Transwestern Changes Its Building Plan to Please Preston Hollow Neighborhood: 220 Units Now Down to 165

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Newest hot-off- the- press rendering for the proposed development

Is it time to take down the “No! Not in Preston Hollow” signs? Maybe!

Transwestern, the folks building those fancy new luxury apartments over at Northwest Highway and Preston Road, NOT to be confused with the luxury high rise apartment Crosland Group hopes to build IN PRESTON CENTER, has made some major, major concessions to its original plans in an effort to appease the homeowners who are concerned over the proposed changes bringing more dense living to the western edge of the Pink Wall neighborhood.

The density of the proposed project that would replace 24 old rental apartments and 12 townhomes has been significantly reduced.

Change Number 1: The number of units built will be only 165, way down from the original 296. 165 is also only 20 units more that Transwestern could build under current zoning.

Change Number 2: The homeowners who live on Del Norte got their way. Transwestern will only build three-story units in the property segment that runs from Averill Way north to the edge of the property line. This is the area closest to the single family homes on Del Norte. The units built on the property that runs from Averill Way to Northwest Highway will be four stories. That is only 1 story more than current zoning.

“It’s the right thing to do,” says Mark M. Culwell, Jr. Transwestern’s Managing Director of  Development. “The process is set up for collaboration — you hope at the end of the day it all produces a good result.”

In nearly one hundred meetings with homeowners, Transwestern has heard loud and clear that single family homeowners do not want a tall, dense apartment complex looking down on them… The original story height was 8, which became 6, which is now 4. The original unit plan was for 296, which became 220 which are now set at 165. Transwestern has also offered to give Texas Department of Transportation space for a dedicated left turn lane onto Northwest Highway from Preston Road.

I asked Mark if the lower density has changed any of the original plans for a park space, swimming pool, underground parking, and other amenities — he said no. Commercial real estate companies are not in the charity business — how is he making this still profitable with lower density?

“When the height comes down, there is some savings in the building column,” he told me.

1286 continues to be the average square foot side of the new apartment homes. There will be no efficiency units, a major concern of the neighborhood.

“”And it will be written into the zoning that there are to be no efficiencies,” says Mark. “The smallest units will be 1000 square feet.”

(My guess is that they will find even these units too small, but then, like the Ritz Residences, two or more can be joined together if there is enough demand… my thoughts, not Mark’s.)

A few things to keep in mind: if the neighborhood does not accept this olive branch, and if Transwestern should walk, another developer can come in and re-develop the very same area. Preston Center Apartments have agreed to sell. All 12 owners of Townhouse Row have agreed to sell. Getting all those to agree is a monumental accomplishment! There will be a back-up buyer for this prime, prime location. Another developer may choose to stay within the current zoning but cover every inch of property with leasable square footage and could build as many efficiency units as their hearts desire.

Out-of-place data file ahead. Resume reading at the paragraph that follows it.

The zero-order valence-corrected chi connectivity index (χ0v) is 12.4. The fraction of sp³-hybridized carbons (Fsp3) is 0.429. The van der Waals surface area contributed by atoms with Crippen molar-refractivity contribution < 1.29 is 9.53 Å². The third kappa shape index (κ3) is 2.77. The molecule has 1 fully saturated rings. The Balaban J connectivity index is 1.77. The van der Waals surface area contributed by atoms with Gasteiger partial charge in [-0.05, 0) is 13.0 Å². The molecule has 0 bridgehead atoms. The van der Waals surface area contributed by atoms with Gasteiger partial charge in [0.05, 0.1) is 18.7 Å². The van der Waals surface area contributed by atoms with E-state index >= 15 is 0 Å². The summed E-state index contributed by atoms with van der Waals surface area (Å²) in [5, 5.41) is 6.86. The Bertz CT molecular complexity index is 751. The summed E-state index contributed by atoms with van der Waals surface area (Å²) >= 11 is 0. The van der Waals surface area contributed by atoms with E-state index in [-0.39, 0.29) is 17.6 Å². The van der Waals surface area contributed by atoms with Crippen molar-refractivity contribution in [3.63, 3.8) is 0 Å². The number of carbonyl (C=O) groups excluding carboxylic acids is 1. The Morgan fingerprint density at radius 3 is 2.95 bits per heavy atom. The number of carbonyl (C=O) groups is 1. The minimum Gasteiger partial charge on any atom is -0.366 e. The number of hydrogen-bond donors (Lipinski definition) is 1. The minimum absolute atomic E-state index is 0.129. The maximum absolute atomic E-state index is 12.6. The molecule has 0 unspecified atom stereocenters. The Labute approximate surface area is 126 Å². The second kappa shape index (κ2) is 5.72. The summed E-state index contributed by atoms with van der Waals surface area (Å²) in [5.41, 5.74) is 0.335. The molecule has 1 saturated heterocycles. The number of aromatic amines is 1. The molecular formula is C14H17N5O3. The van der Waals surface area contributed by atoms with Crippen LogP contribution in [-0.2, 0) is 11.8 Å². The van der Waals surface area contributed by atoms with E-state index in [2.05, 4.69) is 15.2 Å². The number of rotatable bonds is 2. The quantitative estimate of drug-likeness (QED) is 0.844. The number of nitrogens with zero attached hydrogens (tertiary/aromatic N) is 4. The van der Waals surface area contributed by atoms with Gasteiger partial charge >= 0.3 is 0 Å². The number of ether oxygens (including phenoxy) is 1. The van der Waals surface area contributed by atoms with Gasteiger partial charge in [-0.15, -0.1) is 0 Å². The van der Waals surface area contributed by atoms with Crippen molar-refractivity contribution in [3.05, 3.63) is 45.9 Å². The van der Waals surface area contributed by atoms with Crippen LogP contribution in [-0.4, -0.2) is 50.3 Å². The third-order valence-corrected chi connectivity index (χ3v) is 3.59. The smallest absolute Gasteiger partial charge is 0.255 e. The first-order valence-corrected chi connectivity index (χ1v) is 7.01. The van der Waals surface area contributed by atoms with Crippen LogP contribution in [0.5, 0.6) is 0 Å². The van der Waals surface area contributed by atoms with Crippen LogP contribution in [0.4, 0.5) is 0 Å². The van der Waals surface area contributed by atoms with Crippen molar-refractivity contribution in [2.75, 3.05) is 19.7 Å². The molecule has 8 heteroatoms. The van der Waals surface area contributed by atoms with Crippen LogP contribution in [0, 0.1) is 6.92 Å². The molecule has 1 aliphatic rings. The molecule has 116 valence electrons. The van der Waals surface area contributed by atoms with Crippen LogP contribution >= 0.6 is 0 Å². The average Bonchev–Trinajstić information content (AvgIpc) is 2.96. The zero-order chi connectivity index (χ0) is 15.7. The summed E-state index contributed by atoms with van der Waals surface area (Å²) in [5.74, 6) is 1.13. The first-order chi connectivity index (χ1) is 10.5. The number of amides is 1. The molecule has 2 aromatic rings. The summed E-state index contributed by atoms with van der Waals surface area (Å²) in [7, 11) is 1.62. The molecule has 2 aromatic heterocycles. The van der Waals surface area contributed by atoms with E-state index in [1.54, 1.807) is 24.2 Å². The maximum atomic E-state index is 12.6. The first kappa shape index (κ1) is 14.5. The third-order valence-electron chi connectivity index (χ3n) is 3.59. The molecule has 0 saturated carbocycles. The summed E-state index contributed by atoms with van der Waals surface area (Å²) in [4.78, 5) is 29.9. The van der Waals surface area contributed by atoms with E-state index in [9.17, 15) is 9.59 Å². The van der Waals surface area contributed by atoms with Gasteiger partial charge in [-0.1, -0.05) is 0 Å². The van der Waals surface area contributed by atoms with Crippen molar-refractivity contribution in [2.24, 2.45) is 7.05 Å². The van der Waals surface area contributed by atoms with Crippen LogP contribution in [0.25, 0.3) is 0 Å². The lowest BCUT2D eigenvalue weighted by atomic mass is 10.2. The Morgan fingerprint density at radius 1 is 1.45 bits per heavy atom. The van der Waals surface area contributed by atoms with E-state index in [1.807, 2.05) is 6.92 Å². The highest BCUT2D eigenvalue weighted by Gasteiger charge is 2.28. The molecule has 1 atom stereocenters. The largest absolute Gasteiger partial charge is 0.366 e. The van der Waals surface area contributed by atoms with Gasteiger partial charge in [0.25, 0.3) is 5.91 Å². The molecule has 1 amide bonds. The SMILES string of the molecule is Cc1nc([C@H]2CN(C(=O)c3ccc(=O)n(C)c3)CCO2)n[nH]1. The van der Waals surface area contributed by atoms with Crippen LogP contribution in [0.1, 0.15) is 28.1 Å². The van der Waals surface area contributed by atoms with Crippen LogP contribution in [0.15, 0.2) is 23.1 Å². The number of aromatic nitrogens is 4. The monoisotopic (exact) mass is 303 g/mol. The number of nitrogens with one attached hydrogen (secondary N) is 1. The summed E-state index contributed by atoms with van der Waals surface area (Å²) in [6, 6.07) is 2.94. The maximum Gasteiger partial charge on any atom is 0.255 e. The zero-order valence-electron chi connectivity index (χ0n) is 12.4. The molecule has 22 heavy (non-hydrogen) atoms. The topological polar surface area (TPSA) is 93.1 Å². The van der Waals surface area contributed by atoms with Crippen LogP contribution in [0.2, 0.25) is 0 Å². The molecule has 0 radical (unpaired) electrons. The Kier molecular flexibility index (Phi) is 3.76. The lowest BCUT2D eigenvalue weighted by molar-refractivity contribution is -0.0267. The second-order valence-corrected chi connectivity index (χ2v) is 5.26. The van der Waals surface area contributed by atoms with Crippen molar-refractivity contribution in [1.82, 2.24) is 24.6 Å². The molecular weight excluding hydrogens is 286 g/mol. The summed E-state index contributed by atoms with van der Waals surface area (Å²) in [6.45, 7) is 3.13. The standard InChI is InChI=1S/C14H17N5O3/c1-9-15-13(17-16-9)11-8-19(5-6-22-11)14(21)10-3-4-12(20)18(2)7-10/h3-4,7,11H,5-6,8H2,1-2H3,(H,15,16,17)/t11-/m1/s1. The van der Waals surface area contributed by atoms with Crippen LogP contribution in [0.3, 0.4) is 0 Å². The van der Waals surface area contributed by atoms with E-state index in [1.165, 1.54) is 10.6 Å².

Personally, as a property owner Behind the Pink Wall, I would like to see a minimum square footage written into the zoning change. And Transwestern has agreed to do that.

So, I’m coming around… how about you?

7 Comment

  • Check your headline again.

  • mm

    OH! I got it! I swear I am blind when it comes to this contraction, just blind!

  • Great compromise. I wouldn’t be surprised to see folks buy 2 units and combine them. In fact, I’d expect it as well. I’m eager to see this resolved and every one happily moving forward.

  • Great compromise, but a loss in terms of the look and architecture. Thank you for your comparison! The 220 unit design is much higher end and even resort looking, while the new one looks more like a low end apartment complex. It’s too bad that meeting in the middle means a lower end product in the end, and therefore a compromise turns something they worked on so hard to be nice for the neighborhood and would be a welcome addition to just something cheap….over a few units.

  • When will this all get finalized? I live on Bandera and I am curious as to when the developers will start buying up the rest of the area. You know they won’t be satisfied with that one project!

  • Some of you have forgotten – there will be no “buying” here or combination of units. These are apartments. Rental units. They will be leased, and then the project will be sold to a third party.

  • This is a missed opportunity for what could have been a walkable community with street-level retail and apartments above. The discussion has been about the wrong thing — density. What we should have been talking about is how this development would encourage its residents to interact with the retail along Northwest Highway. Look at the rendering — there is a wall running along the sidewalk. These units remain car-dependent. This could have just as well been built in Frisco or the Colony. Preston Center deserves better.